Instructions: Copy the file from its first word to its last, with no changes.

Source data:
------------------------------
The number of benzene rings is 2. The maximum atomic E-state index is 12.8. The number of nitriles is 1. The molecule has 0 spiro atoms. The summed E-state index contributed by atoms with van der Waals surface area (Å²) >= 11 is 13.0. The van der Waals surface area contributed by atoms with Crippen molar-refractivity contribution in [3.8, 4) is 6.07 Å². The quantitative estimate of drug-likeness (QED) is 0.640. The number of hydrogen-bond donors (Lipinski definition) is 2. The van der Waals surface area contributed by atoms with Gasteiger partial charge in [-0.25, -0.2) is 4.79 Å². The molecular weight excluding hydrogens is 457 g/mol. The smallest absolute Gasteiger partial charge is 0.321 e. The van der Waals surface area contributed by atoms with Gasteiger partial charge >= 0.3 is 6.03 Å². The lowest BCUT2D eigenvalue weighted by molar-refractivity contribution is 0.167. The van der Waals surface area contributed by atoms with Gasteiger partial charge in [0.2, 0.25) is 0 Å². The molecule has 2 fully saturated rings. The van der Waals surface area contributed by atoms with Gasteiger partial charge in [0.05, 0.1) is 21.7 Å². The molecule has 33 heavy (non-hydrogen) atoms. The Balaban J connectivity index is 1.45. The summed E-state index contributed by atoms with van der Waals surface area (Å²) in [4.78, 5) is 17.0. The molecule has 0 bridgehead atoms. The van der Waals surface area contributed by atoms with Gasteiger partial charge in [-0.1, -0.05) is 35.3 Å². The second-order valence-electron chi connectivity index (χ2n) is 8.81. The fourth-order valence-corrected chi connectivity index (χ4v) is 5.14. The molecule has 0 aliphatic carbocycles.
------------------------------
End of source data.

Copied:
The number of benzene rings is 2. The maximum atomic E-state index is 12.8. The number of nitriles is 1. The molecule has 0 spiro atoms. The summed E-state index contributed by atoms with van der Waals surface area (Å²) >= 11 is 13.0. The van der Waals surface area contributed by atoms with Crippen molar-refractivity contribution in [3.8, 4) is 6.07 Å². The quantitative estimate of drug-likeness (QED) is 0.640. The number of hydrogen-bond donors (Lipinski definition) is 2. The van der Waals surface area contributed by atoms with Gasteiger partial charge in [-0.25, -0.2) is 4.79 Å². The molecular weight excluding hydrogens is 457 g/mol. The smallest absolute Gasteiger partial charge is 0.321 e. The van der Waals surface area contributed by atoms with Gasteiger partial charge >= 0.3 is 6.03 Å². The lowest BCUT2D eigenvalue weighted by molar-refractivity contribution is 0.167. The van der Waals surface area contributed by atoms with Gasteiger partial charge in [0.2, 0.25) is 0 Å². The molecule has 2 fully saturated rings. The van der Waals surface area contributed by atoms with Gasteiger partial charge in [0.05, 0.1) is 21.7 Å². The molecule has 33 heavy (non-hydrogen) atoms. The Balaban J connectivity index is 1.45. The summed E-state index contributed by atoms with van der Waals surface area (Å²) in [4.78, 5) is 17.0. The molecule has 0 bridgehead atoms. The van der Waals surface area contributed by atoms with Gasteiger partial charge in [-0.1, -0.05) is 35.3 Å². The second-order valence-electron chi connectivity index (χ2n) is 8.81. The fourth-order valence-corrected chi connectivity index (χ4v) is 5.14. The molecule has 0 aliphatic carbocycles.